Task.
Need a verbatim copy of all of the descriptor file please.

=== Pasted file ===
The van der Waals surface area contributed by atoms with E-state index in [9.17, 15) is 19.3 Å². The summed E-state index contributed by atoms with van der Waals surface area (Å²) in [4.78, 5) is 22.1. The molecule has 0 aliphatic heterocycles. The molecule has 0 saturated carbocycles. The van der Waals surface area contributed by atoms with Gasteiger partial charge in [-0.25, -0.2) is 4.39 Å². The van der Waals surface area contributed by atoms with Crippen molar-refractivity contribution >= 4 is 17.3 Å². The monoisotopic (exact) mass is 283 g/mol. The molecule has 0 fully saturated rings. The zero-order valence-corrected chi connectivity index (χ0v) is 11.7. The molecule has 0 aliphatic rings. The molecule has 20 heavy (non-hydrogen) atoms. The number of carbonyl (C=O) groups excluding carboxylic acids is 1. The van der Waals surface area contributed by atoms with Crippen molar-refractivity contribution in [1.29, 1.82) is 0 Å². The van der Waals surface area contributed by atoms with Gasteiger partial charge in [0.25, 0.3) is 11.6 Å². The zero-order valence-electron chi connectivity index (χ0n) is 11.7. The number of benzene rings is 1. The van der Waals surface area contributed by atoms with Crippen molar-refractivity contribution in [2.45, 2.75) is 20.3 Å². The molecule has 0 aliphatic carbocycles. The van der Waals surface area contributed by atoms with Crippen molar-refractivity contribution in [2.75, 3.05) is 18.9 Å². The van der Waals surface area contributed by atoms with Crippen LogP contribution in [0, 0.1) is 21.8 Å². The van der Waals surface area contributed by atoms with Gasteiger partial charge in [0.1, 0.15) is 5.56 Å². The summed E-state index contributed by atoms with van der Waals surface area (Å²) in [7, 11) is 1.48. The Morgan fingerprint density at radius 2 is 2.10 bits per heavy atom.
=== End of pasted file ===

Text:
The van der Waals surface area contributed by atoms with E-state index in [9.17, 15) is 19.3 Å². The summed E-state index contributed by atoms with van der Waals surface area (Å²) in [4.78, 5) is 22.1. The molecule has 0 aliphatic heterocycles. The molecule has 0 saturated carbocycles. The van der Waals surface area contributed by atoms with Gasteiger partial charge in [-0.25, -0.2) is 4.39 Å². The van der Waals surface area contributed by atoms with Crippen molar-refractivity contribution >= 4 is 17.3 Å². The monoisotopic (exact) mass is 283 g/mol. The molecule has 0 fully saturated rings. The zero-order valence-corrected chi connectivity index (χ0v) is 11.7. The molecule has 0 aliphatic rings. The molecule has 20 heavy (non-hydrogen) atoms. The number of carbonyl (C=O) groups excluding carboxylic acids is 1. The van der Waals surface area contributed by atoms with Crippen molar-refractivity contribution in [1.29, 1.82) is 0 Å². The van der Waals surface area contributed by atoms with Gasteiger partial charge in [0.25, 0.3) is 11.6 Å². The zero-order valence-electron chi connectivity index (χ0n) is 11.7. The number of benzene rings is 1. The van der Waals surface area contributed by atoms with Crippen molar-refractivity contribution in [2.45, 2.75) is 20.3 Å². The molecule has 0 aliphatic carbocycles. The van der Waals surface area contributed by atoms with Crippen molar-refractivity contribution in [2.75, 3.05) is 18.9 Å². The van der Waals surface area contributed by atoms with Crippen LogP contribution in [0, 0.1) is 21.8 Å². The van der Waals surface area contributed by atoms with Gasteiger partial charge in [0.1, 0.15) is 5.56 Å². The summed E-state index contributed by atoms with van der Waals surface area (Å²) in [7, 11) is 1.48. The Morgan fingerprint density at radius 2 is 2.10 bits per heavy atom.